WASHINGTON, Nov. 18 (UPI) -- States most wanting to secede, such as Alabama, Georgia and Louisiana, would stand to lose millions in federal tax money, tax experts say.
Many say seceding from the United States would result in never having to file a federal tax return or having to implement federal laws such as the Affordable Care Act, but MarketWatch reported most living in the New Confederacy of the South and West would end up paying much more in taxes than they do now or get fewer government services.
Alabama is one of seven states whose secession petitions have landed 30,000 signatures. But Alabama, whose Legislature also passed, and its governor signed, a 10th Amendment Resolution touting states' rights over federal powers, got back about $1.66 in federal spending for every dollar its citizens paid in federal taxes.That gap -- the subsidy the rest of America and primarily Yankees -- paid to Alabama totaled about $3,800 for every person in the state, the right-leaning Tax Foundation in Washington said.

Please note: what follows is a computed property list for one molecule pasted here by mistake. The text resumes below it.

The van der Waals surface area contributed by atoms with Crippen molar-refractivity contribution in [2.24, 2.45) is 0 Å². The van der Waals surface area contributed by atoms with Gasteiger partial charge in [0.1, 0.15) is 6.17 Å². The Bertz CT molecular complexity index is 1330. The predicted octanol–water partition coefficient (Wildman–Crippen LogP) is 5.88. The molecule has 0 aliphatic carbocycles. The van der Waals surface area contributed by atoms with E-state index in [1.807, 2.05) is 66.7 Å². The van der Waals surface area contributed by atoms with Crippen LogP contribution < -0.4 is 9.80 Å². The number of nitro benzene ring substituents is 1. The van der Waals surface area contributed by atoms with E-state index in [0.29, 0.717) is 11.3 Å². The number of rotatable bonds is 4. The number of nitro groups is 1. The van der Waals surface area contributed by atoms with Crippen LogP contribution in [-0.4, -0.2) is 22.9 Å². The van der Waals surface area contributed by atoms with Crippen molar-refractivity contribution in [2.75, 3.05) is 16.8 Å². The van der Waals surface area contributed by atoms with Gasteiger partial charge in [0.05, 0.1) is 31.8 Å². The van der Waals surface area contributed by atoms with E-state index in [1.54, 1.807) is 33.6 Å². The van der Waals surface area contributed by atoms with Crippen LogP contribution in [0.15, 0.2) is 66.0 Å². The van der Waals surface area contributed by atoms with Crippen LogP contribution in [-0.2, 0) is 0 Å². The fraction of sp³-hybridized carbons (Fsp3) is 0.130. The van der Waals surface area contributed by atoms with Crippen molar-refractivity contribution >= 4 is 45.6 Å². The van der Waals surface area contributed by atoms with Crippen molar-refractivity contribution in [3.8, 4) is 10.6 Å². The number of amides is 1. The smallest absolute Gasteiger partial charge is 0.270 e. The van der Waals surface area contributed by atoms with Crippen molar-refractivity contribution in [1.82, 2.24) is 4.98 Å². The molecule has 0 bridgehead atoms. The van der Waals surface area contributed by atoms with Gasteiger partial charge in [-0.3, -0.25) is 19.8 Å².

Louisiana got back about $1.78 from Washington for every dollar its citizens paid to Washington or about $4,200 per resident.
Simply put, the Northeast and the West Coast make most of the money in the country and their higher incomes and the federal progressive income tax results in their subsidizing the rest of the country. It's a situation that's been going on for a very long time.
For example, the seven states that gathered 30,000 or more signatures to secede -- Alabama, Florida, Georgia, Louisiana, North Carolina, Tennessee and Texas -- paid about $473 billion in federal taxes and received about $533 billion in federal spending, or a $60 billion subsidy.
Most states in the Northeast, the Great Lakes and on the West Coast paid much more than they got back -- Californians paid $1,300, New Yorkers paid $2,200 and New Jerseyans paid $3,200 more than they got back.
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